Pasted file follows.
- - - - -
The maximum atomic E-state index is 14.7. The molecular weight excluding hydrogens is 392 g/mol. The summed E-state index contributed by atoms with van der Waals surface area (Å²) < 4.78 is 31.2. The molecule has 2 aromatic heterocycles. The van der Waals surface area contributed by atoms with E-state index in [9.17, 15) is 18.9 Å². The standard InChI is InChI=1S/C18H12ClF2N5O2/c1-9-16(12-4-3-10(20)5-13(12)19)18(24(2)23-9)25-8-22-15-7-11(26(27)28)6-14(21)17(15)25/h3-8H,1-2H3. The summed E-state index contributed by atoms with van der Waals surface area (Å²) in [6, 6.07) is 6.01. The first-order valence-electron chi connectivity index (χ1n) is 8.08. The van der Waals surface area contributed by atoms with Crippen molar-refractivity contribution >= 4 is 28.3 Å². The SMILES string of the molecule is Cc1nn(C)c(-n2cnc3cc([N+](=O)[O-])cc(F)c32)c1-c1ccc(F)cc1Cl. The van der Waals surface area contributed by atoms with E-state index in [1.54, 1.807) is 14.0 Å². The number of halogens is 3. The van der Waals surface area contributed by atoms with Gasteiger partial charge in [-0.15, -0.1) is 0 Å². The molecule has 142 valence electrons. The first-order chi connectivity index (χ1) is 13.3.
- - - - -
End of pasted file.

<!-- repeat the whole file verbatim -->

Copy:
The maximum atomic E-state index is 14.7. The molecular weight excluding hydrogens is 392 g/mol. The summed E-state index contributed by atoms with van der Waals surface area (Å²) < 4.78 is 31.2. The molecule has 2 aromatic heterocycles. The van der Waals surface area contributed by atoms with E-state index in [9.17, 15) is 18.9 Å². The standard InChI is InChI=1S/C18H12ClF2N5O2/c1-9-16(12-4-3-10(20)5-13(12)19)18(24(2)23-9)25-8-22-15-7-11(26(27)28)6-14(21)17(15)25/h3-8H,1-2H3. The summed E-state index contributed by atoms with van der Waals surface area (Å²) in [6, 6.07) is 6.01. The first-order valence-electron chi connectivity index (χ1n) is 8.08. The van der Waals surface area contributed by atoms with Crippen molar-refractivity contribution >= 4 is 28.3 Å². The SMILES string of the molecule is Cc1nn(C)c(-n2cnc3cc([N+](=O)[O-])cc(F)c32)c1-c1ccc(F)cc1Cl. The van der Waals surface area contributed by atoms with E-state index in [1.54, 1.807) is 14.0 Å². The number of halogens is 3. The van der Waals surface area contributed by atoms with Gasteiger partial charge in [-0.15, -0.1) is 0 Å². The molecule has 142 valence electrons. The first-order chi connectivity index (χ1) is 13.3.